1: lo: <LOOPBACK,UP,LOWER_UP> mtu 65536 qdisc noqueue qlen 1000
       link/loopback 00:00:00:00:00:00 brd 00:00:00:00:00:00
       inet 127.0.0.1/8 scope host lo
          valid_lft forever preferred_lft forever
       inet6 ::1/128 scope host 
          valid_lft forever preferred_lft forever
    51: net1: <NO-CARRIER,BROADCAST,MULTICAST,UP> mtu 9000 qdisc mq qlen 1000
       link/ether 2a:af:96:a5:42:ab brd ff:ff:ff:ff:ff:ff
       inet 192.168.100.11/25 brd 192.168.100.127 scope global net1
          valid_lft forever preferred_lft forever
    228: eth0@if229: <BROADCAST,MULTICAST,UP,LOWER_UP,M-DOWN> mtu 1500 qdisc noqueue qlen 1000
       link/ether 46:c9:1d:4c:bf:32 brd ff:ff:ff:ff:ff:ff
       inet 10.10.3.159/32 scope global eth0
          valid_lft forever preferred_lft forever
       inet6 fe80::44c9:1dff:fe4c:bf32/64 scope link 
          valid_lft forever preferred_lft forever
    

    The information returned for the net1 interface denotes that network connectivity between the ToR switches and the Pod has been established.

Limitations for Distributed Cloud Edge workloads

When you configure your Distributed Cloud Edge workloads, you must adhere to the limitations described in this section. These limitations are enforced by Distributed Cloud Edge on all the workloads that you deploy on your Distributed Cloud Edge hardware.

Linux workload limitations

Distributed Cloud Edge supports only the following Linux capabilities for workloads:

  • AUDIT_READ
  • AUDIT_WRITE
  • CHOWN
  • DAC_OVERRIDE
  • FOWNER
  • FSETID
  • IPC_LOCK
  • IPC_OWNER
  • KILL
  • MKNOD
  • NET_ADMIN
  • NET_BIND_SERVICE
  • NET_RAW
  • SETFCAP
  • SETGID
  • SETPCAP
  • SETUID
  • SYS_CHROOT
  • SYS_NICE
  • SYS_PACCT
  • SYS_RESOURCE
  • SYS_TIME

Namespace restrictions

Distributed Cloud Edge does not support the following namespaces:

  • hostPID
  • hostIPC
  • hostNetwork

Resource type restrictions

Distributed Cloud Edge does not support the CertificateSigningRequest resource type, which allows a client to ask for an X.509 certificate to be issued, based on a signing request.

Security context restrictions

Distributed Cloud Edge does not support the privileged mode security context.

Pod binding restrictions

Distributed Cloud Edge does not support binding Pods to host ports in the HostNetwork namespace. Additionally, the HostNetwork namespace is not available.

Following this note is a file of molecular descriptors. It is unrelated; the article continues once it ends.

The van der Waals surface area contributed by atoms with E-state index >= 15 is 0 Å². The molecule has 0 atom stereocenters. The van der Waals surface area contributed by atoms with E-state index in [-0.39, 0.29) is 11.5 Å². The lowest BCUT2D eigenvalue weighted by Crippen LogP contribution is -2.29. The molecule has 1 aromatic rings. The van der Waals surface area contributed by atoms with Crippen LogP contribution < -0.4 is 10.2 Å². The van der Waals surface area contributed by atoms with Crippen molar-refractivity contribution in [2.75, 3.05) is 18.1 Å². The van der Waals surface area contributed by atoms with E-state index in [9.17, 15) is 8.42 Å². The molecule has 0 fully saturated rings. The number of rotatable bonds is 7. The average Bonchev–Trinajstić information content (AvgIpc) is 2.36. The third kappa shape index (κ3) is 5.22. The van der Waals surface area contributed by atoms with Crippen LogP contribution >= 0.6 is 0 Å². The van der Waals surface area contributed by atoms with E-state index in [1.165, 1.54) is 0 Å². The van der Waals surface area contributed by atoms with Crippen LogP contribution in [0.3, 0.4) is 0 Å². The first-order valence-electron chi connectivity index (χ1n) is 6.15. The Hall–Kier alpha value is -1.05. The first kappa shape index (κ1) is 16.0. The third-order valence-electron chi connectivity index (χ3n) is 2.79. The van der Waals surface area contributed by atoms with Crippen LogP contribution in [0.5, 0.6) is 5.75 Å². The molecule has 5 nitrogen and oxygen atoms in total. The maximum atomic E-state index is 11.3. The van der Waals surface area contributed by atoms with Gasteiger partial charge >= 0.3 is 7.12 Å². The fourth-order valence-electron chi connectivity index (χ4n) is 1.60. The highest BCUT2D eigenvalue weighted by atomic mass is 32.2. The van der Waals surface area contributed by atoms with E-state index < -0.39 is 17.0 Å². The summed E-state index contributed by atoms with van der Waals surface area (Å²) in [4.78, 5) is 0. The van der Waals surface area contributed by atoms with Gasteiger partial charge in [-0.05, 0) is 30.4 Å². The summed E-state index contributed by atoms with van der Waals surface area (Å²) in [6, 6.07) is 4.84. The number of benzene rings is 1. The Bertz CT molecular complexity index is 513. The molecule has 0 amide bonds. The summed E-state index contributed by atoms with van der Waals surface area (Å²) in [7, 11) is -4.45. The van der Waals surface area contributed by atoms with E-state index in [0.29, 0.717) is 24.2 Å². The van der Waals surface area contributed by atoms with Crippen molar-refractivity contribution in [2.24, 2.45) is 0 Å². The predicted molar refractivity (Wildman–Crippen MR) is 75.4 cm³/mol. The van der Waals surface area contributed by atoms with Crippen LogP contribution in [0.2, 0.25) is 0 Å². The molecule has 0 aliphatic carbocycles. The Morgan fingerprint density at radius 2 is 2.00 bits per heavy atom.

hostPath volume restrictions

Distributed Cloud Edge only allows the following hostPath volumes with read/write access:

  • /dev/hugepages
  • /dev/infiniband
  • /dev/vfio
  • /dev/char
  • /sys/devices

PersistentVolumeClaim resource type restrictions

Distributed Cloud Edge only allows the following PersistentVolumeClaim resource types:

  • csi
  • nfs
  • local

Volume type restrictions

Distributed Cloud Edge only allows the following volume types:

  • configMap
  • csi
  • downwardAPI
  • emptyDir
  • hostPath
  • nfs
  • persistentVolumeClaim
  • projected
  • secret

Pod toleration restrictions

Distributed Cloud Edge does not allow user-created Pods on control plane nodes. Specifically, Distributed Cloud Edge does not allow scheduling Pods that have the following toleration keys:

  • ""
  • node-role.kubernetes.io/master
  • node-role.kubernetes.io/control-plane

Impersonation restrictions

Distributed Cloud Edge does not support user or group impersonation.

Management namespace restrictions

Distributed Cloud Edge does not allow users to access the following namespaces:

  • kube-system with the exception of deleting ippools.whereabouts.cni.cncf.io
  • anthos-identity-service
  • cert-manager
  • gke-connect
  • kubevirt
  • metallb-system with the exception of editing configMap resources to set load-balancing IP address ranges
  • nf-operator
  • sriov-network-operator

Webhook restrictions

Distributed Cloud Edge restricts webhooks as follows:

  • Any mutating webhook that you create automatically excludes the kube-system namespace.
  • Mutating webhooks are disabled for the following resource types:
    • nodes
    • persistentvolumes
    • certificatesigningrequests
    • tokenreviews

What's next